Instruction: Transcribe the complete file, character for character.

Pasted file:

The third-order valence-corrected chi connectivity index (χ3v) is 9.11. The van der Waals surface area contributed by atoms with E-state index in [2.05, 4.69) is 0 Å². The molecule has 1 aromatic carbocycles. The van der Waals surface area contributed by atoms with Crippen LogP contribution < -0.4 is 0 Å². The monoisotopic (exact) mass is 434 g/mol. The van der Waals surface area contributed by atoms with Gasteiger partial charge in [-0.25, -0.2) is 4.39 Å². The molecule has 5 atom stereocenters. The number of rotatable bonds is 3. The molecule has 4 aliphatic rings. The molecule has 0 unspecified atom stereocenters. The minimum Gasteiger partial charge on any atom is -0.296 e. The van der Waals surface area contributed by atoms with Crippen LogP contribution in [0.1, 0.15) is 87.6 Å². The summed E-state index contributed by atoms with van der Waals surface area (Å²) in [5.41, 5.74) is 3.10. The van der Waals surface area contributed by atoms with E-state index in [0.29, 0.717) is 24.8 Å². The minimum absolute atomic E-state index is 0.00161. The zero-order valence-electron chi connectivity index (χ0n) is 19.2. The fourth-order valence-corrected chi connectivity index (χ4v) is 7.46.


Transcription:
The third-order valence-corrected chi connectivity index (χ3v) is 9.11. The van der Waals surface area contributed by atoms with E-state index in [2.05, 4.69) is 0 Å². The molecule has 1 aromatic carbocycles. The van der Waals surface area contributed by atoms with Crippen LogP contribution < -0.4 is 0 Å². The monoisotopic (exact) mass is 434 g/mol. The van der Waals surface area contributed by atoms with Gasteiger partial charge in [-0.25, -0.2) is 4.39 Å². The molecule has 5 atom stereocenters. The number of rotatable bonds is 3. The molecule has 4 aliphatic rings. The molecule has 0 unspecified atom stereocenters. The minimum Gasteiger partial charge on any atom is -0.296 e. The van der Waals surface area contributed by atoms with Crippen LogP contribution in [0.1, 0.15) is 87.6 Å². The summed E-state index contributed by atoms with van der Waals surface area (Å²) in [5.41, 5.74) is 3.10. The van der Waals surface area contributed by atoms with E-state index in [0.29, 0.717) is 24.8 Å². The minimum absolute atomic E-state index is 0.00161. The zero-order valence-electron chi connectivity index (χ0n) is 19.2. The fourth-order valence-corrected chi connectivity index (χ4v) is 7.46.